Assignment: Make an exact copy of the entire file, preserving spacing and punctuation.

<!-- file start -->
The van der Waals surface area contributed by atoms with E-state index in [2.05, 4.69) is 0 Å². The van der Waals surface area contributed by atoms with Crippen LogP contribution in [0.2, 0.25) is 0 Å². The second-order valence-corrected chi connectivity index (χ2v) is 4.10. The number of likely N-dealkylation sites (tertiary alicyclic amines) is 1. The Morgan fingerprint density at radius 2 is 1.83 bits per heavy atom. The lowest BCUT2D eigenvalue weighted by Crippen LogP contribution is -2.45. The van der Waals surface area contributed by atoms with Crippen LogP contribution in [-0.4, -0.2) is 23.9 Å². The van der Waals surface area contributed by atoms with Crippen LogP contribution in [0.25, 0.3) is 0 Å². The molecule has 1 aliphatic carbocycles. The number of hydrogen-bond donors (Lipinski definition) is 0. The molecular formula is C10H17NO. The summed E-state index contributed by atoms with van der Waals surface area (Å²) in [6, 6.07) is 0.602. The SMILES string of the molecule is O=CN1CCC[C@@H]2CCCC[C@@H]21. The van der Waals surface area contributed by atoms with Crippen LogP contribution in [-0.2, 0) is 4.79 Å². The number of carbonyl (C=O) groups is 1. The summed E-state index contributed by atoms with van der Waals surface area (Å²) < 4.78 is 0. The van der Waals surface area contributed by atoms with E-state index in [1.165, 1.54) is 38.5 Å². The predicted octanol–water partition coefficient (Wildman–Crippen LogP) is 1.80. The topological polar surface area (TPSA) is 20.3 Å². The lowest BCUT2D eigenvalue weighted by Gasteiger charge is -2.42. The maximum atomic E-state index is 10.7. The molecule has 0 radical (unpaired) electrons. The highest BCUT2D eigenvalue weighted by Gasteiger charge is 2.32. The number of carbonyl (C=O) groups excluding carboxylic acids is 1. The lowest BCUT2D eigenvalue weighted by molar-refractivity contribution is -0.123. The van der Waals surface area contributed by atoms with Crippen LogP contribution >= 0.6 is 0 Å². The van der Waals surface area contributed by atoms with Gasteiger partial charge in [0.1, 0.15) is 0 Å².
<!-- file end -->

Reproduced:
The van der Waals surface area contributed by atoms with E-state index in [2.05, 4.69) is 0 Å². The van der Waals surface area contributed by atoms with Crippen LogP contribution in [0.2, 0.25) is 0 Å². The second-order valence-corrected chi connectivity index (χ2v) is 4.10. The number of likely N-dealkylation sites (tertiary alicyclic amines) is 1. The Morgan fingerprint density at radius 2 is 1.83 bits per heavy atom. The lowest BCUT2D eigenvalue weighted by Crippen LogP contribution is -2.45. The van der Waals surface area contributed by atoms with Crippen LogP contribution in [-0.4, -0.2) is 23.9 Å². The van der Waals surface area contributed by atoms with Crippen LogP contribution in [0.25, 0.3) is 0 Å². The molecule has 1 aliphatic carbocycles. The number of hydrogen-bond donors (Lipinski definition) is 0. The molecular formula is C10H17NO. The summed E-state index contributed by atoms with van der Waals surface area (Å²) in [6, 6.07) is 0.602. The SMILES string of the molecule is O=CN1CCC[C@@H]2CCCC[C@@H]21. The van der Waals surface area contributed by atoms with Crippen LogP contribution in [-0.2, 0) is 4.79 Å². The number of carbonyl (C=O) groups is 1. The summed E-state index contributed by atoms with van der Waals surface area (Å²) < 4.78 is 0. The van der Waals surface area contributed by atoms with E-state index in [1.165, 1.54) is 38.5 Å². The predicted octanol–water partition coefficient (Wildman–Crippen LogP) is 1.80. The topological polar surface area (TPSA) is 20.3 Å². The lowest BCUT2D eigenvalue weighted by Gasteiger charge is -2.42. The maximum atomic E-state index is 10.7. The molecule has 0 radical (unpaired) electrons. The highest BCUT2D eigenvalue weighted by Gasteiger charge is 2.32. The number of carbonyl (C=O) groups excluding carboxylic acids is 1. The lowest BCUT2D eigenvalue weighted by molar-refractivity contribution is -0.123. The van der Waals surface area contributed by atoms with Crippen LogP contribution >= 0.6 is 0 Å². The van der Waals surface area contributed by atoms with Gasteiger partial charge in [0.1, 0.15) is 0 Å².